Nobody Touches Barb's Mower

 

One never knows where a Walker Mower may show up. In fact, a most unlikely place is the small town of Hannon, Missouri, located two hours south of Kansas City. Here, homeowner Barb King has been mowing with her Walker Mower for 16 years. Once a week on Friday, before her hair appointment, she spends nearly two hours mowing her lawn.

Barb King has been mowing with her Walker Mower for 16 years. “Placing the right hand on the speed control and the left on the small steering levers seemed so natural ... and I’ve mowed that way ever since,” she recalls.

“It’s a joy,” says King of using her mower. “Nothing compares. I mowed my neighbor’s lawn once with her machine that had those big levers. It nearly beat me to death, and by the time I finished, my hands were numb from steering it.”

You would think this homeowner is a seasoned pro by the way she maneuvers the mower around the many trees and plantings in her yard. “When the dealer first delivered the mower, he adjusted the seat for my short legs and then showed me how to operate it,” she explains. “Placing the right hand on the speed control and left on the small steering levers seemed so natural at the time, and I’ve mowed that way ever since. It’s so easy.”

COUNTRY AIR

At 78, King is the eldest of seven siblings. She was raised on a farm a stone’s throw from where she lives today, and still enjoys the outdoors and what nature has to offer. When she and her late husband purchased their property and built their home in 2000, she envisioned a yard resplendent with a variety of trees to accompany a lone elm.

Barb King poses with her husband, Richard. She says she doesn’t let anyone else use her mower and that includes Richard. He admits to driving it in and out of the garage a few times, though.

Today, that old elm holds seniority over a couple of willows, including a globe willow that stands tall in the front yard. There’s also a collection of cypress, apple and cedar, along with chestnut and black walnut, a Colorado aspen, a mulberry and a redbud, to name a few.

She needed something other than her steeringwheel garden tractor to mow around the new plantings. On the top of her wish list was a compact zero-turn machine and she found one at a dealership just across the state line in Pittsburg, Kansas.

“I looked at one or two other zeroturn mowers before I saw the Walker Mower, and they were just too large and bulky for what I had in mind,” she recalls. “The dealer set me up with a small Walker Mower with a 13-HP Kawasaki engine and 42-inch side-discharge deck. The cost was around $5,300, which doesn’t seem like much today, but back then, it was a lot of money. I was committed to making an investment in a machine that would do what I wanted it to do and last a long time.”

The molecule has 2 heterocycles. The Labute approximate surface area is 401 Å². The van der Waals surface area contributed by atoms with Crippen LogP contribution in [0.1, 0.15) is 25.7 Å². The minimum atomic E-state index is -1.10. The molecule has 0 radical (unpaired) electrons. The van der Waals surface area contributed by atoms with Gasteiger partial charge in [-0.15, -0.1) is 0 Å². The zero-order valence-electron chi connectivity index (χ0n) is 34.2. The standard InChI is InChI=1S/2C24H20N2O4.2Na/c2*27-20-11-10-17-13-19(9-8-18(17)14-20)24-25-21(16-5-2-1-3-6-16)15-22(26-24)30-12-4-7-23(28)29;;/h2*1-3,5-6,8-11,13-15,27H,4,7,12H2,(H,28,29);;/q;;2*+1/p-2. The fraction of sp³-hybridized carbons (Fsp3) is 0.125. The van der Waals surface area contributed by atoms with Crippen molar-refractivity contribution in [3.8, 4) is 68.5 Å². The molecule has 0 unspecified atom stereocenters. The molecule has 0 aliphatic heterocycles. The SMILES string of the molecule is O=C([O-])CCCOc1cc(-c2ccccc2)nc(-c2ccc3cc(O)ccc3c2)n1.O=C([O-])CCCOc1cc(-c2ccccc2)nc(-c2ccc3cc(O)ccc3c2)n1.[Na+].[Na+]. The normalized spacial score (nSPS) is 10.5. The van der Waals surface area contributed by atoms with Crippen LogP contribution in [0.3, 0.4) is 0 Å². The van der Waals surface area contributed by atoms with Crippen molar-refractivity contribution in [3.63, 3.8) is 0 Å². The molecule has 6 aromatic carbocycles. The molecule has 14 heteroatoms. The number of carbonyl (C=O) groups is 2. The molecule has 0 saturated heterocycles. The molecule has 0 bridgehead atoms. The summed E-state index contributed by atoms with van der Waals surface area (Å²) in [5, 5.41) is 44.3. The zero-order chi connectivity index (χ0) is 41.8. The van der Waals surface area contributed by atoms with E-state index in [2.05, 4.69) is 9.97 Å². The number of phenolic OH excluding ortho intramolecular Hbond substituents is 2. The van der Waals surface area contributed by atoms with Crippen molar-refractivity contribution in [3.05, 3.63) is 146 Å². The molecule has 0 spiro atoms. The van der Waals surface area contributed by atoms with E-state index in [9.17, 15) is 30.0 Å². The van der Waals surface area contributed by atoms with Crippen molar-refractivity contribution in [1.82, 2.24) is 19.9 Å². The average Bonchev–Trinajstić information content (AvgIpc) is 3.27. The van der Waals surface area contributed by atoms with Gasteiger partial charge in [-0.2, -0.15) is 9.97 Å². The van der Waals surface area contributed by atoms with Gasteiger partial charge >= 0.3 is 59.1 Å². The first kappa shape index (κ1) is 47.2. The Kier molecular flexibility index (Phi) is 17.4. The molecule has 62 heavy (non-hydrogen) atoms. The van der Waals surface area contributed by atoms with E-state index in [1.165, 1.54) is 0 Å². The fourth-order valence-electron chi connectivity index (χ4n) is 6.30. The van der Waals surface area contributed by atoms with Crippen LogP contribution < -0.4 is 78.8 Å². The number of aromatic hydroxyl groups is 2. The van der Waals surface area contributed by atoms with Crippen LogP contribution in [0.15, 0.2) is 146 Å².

The globe willow in the background is one of several trees Barb King planted since purchasing the property in 2000.

Sixteen years later with 814 hours on the mower, she’s not disappointed. “You can’t ask for a better machine and I love it,” says King. “I baby it, too. I always keep it inside. I have a cover for the seat to keep it looking new and I never let anyone else use my mower, and that includes my husband, Richard, whom I’ve been married to for eight years.”

Richard nods his head in agreement, although he admits to being allowed to drive it in and out of the garage a few times.

Getting the Word Out

King has five children—four boys and one girl—and they all have college degrees. Mom even went back to school at age 50 and earned an associate degree. “They have degrees, but not one of them has a Walker Mower,” she laments, referring to her children.

Barb King transports her landscaping tools in the back of her Walker Mower to make spot trimming more efficient. For larger jobs, she pulls a cart.

“I helped one son run his lawn maintenance [business] for four years and couldn’t convince him to purchase a Walker Mower. At the same time, I wouldn’t let him use mine either. No way,” according to King.

King looks to a local mechanic for any doctoring her mower needs, and that’s been few and far between. Last year was the first time any real repair issue showed up—not bad for having the mower for 15 years. She considered purchasing a new one, but soon discovered that someone, somewhere was getting the word out about the mower’s value. A used machine, also nearly 15 years old, was selling for more than she originally paid for hers.

On the advice of the dealer, who emphasized it still had many years of service life in it, she decided to keep her old one. This operator plans to continue to put her Walker Mower through its paces.

Says King, “I keep the grass mowed fairly tall to discourage weeds and carry my landscaping tools in the back for spot trimming. I can even pull around a cart for larger jobs.” She admits to getting the mower stuck a few times mowing too close to a pond in the backyard. No problem, though. Each time, she pulled it out with a truck.

King mentions that when the property was originally purchased and house built, she had three requirements. She wanted an attached garage, a half basement with a safe room for protection from tornadoes, and a fireplace. Little did she know at the time that a Walker Mower would have made a nice addition to the list.

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